October 4 Devotional (2021)

A prayer inspired by Saint Francis of Assisi, who the church remembers on October 4th

Most high, omnipotent, good Lord, grant unto thy people grace To renounce gladly the vanities of this world; that, following the way of blessed Francis, we may for love of thee delight in thy whole creation with perfectness of joy; through Jesus Christ our Lord, who liveth and reigneth with thee and the Holy Spirit, one God, for ever and ever. Amen.

October 4, 2021
Ordinary Time

Today’s Readings: Psalm 112 / Deut 22:13-30 / 1 Cor 7:1-16

Invitatory

Worship the Lord in the beauty of holiness: Come let us

adore him.

Glory be to the Father, and to the Son, 

* and to the Holy Ghost. 

As it was in the beginning, is now, 

* and ever shall be, world without end. Amen.

Collect of the Week

Almighty and everlasting God, you are always more ready to hear than we to pray, and to give more than we either desire or deserve: Pour upon us the abundance of your mercy, forgiving us those things of which our conscience is afraid, and giving us those good things for which we are not worthy to ask, except through the merits and mediation of Jesus Christ our Savior; who lives and reigns with you and the

Holy Spirit, one God, for ever and ever. Amen. [1]

Hymn: “Daniel Prayed”


Morning Prayer from The Great Litany

That it may please thee to grant to all the faithful departed eternal life and peace,

We beseech thee to hear us, good Lord. [2]

Short Verse

Every good and perfect gift is from above, coming down from the Father of the heavenly lights, who does not change like shifting shadows.

James 1:17

Morning Reading: Psalm 112

Happy are those who fear God

Praise the Lord!

Happy are those who fear the Lord,

who greatly delight in his commandments.

Their descendants will be mighty in the land;

the generation of the upright will be blessed.

Wealth and riches are in their houses,

and their righteousness endures forever.

They rise in the darkness as a light for the upright;

they are gracious, merciful, and righteous.

It is well with those who deal generously and lend,

who conduct their affairs with justice.

For the righteous will never be moved;

they will be remembered forever.

They are not afraid of evil tidings;

their hearts are firm, secure in the Lord.

Their hearts are steady, they will not be afraid;

in the end they will look in triumph on their foes.

They have distributed freely, they have given to the poor;

their righteousness endures forever;

their horn is exalted in honor.

The wicked see it and are angry;

they gnash their teeth and melt away;

the desire of the wicked comes to nothing.

Morning Lesson

A song of praise for Christ and His Church

Psalm 12 is “a praise song that blesses the Lord Jesus Christ and His Church. He is the Man who is blessed. His seed, the generation of the upright, and his house refer to the Church. He gives the gift of righteousness to the Church and teaches the Church by example how to live in this righteousness. But the sinner, the devil, is angry with Christ and His Church; therefore, the desire of this sinner and the desire of sinners like him shall perish.” [3]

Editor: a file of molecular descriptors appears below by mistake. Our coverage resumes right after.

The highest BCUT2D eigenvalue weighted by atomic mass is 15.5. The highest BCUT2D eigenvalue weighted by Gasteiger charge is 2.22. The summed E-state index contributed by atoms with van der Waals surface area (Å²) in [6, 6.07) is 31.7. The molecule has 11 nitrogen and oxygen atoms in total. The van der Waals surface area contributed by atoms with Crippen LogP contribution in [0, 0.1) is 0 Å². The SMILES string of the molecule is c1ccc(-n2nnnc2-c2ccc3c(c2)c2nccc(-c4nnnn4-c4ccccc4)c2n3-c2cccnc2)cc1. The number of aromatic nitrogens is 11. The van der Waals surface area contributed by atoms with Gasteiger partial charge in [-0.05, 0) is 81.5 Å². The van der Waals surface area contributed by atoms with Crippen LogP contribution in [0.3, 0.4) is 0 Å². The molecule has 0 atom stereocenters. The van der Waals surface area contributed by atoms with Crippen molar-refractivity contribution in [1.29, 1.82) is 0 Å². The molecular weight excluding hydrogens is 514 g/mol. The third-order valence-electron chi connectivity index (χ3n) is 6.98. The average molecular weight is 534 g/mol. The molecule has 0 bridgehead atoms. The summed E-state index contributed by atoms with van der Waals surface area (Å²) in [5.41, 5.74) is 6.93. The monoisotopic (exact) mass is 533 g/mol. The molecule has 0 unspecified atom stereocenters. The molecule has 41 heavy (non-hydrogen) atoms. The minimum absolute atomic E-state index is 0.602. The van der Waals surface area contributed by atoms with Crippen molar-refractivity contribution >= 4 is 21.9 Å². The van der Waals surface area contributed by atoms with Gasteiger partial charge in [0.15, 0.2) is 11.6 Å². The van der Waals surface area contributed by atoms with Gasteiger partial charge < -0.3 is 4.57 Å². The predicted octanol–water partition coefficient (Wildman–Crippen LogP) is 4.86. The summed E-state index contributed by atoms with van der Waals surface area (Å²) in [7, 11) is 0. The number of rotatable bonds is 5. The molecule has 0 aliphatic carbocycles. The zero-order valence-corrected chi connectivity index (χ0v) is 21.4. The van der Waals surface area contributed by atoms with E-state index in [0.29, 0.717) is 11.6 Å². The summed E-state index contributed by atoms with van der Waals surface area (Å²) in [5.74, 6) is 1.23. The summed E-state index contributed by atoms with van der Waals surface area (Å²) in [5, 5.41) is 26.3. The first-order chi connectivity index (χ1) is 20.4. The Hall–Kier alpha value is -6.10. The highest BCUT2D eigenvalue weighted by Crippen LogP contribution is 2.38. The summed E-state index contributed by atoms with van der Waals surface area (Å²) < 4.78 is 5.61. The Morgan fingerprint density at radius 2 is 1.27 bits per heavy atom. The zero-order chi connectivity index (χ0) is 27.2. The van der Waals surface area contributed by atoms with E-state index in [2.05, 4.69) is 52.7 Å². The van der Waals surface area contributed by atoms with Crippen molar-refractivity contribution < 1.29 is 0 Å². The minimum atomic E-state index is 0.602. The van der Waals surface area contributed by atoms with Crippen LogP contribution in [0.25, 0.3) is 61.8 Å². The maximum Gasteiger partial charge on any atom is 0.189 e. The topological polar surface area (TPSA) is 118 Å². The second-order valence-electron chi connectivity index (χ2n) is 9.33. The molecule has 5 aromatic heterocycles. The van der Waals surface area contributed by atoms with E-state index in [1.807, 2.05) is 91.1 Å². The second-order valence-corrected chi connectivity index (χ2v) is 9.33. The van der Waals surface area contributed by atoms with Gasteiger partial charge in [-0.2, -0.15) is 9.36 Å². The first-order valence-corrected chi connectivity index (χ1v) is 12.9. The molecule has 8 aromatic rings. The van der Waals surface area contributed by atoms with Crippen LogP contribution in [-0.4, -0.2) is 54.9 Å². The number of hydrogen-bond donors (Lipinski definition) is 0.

Psalm 112 Commentary from the Early Church

Verses 6-9 

“Today we are celebrating the memory of a just man. So in this sermon . . . I must say something about what we have been singing to the Lord with full and harmonious hearts and voices: “The just person will be held in eternal memory . . .” [v. 6]. The psalm, clearly, was read in order to remind us what good purpose is served by this sort of solemn celebration. The reason, you see, that holy church celebrates every year the anniversary of the last days of the just and holy people who have departed from this world is not thereby to increase the honor enjoyed by these just persons but to set before us an example to be imitated.” 

  • Augustine, Sermon 335l.i [4]

Verse 9 

“[B]eloved brothers, when we recognize our kind Redeemer and reflect on our price, let us not love “the world or the things that are in the world” [1Jn 2:15]; but according to the apostle, “having food and sufficient clothing, with these let us be content” [1Tm 6:8]. Let us seek the use of what is necessary but not have greedy desires. If we lack riches, let us not seek them in the world by evil deeds or unjust gains. However, if we have them, let us transmit them to heaven by good works, so that there may be fulfilled in us what is written: [here]; with the help of our Lord Jesus Christ, who lives and reigns forever and ever. Amen.”

  • Caesarius of Arles, Sermon 141.6 [5]

A Third Century Prayer for Light

O God of Light, Father of Life, Giver of Wisdom, Benefactor of our souls, who gives to the fainthearted who put their trust in You those things into which the angels desire to look; O Sovereign Lord, who have brought us up from the depths of darkness to light, who have given us life from death, who have graciously bestowed upon us freedom from slavery, and who have scattered the darkness of sin within us, do You now also enlighten the eyes of our understanding, and sanctify us wholly in soul, body, and spirit. AMEN.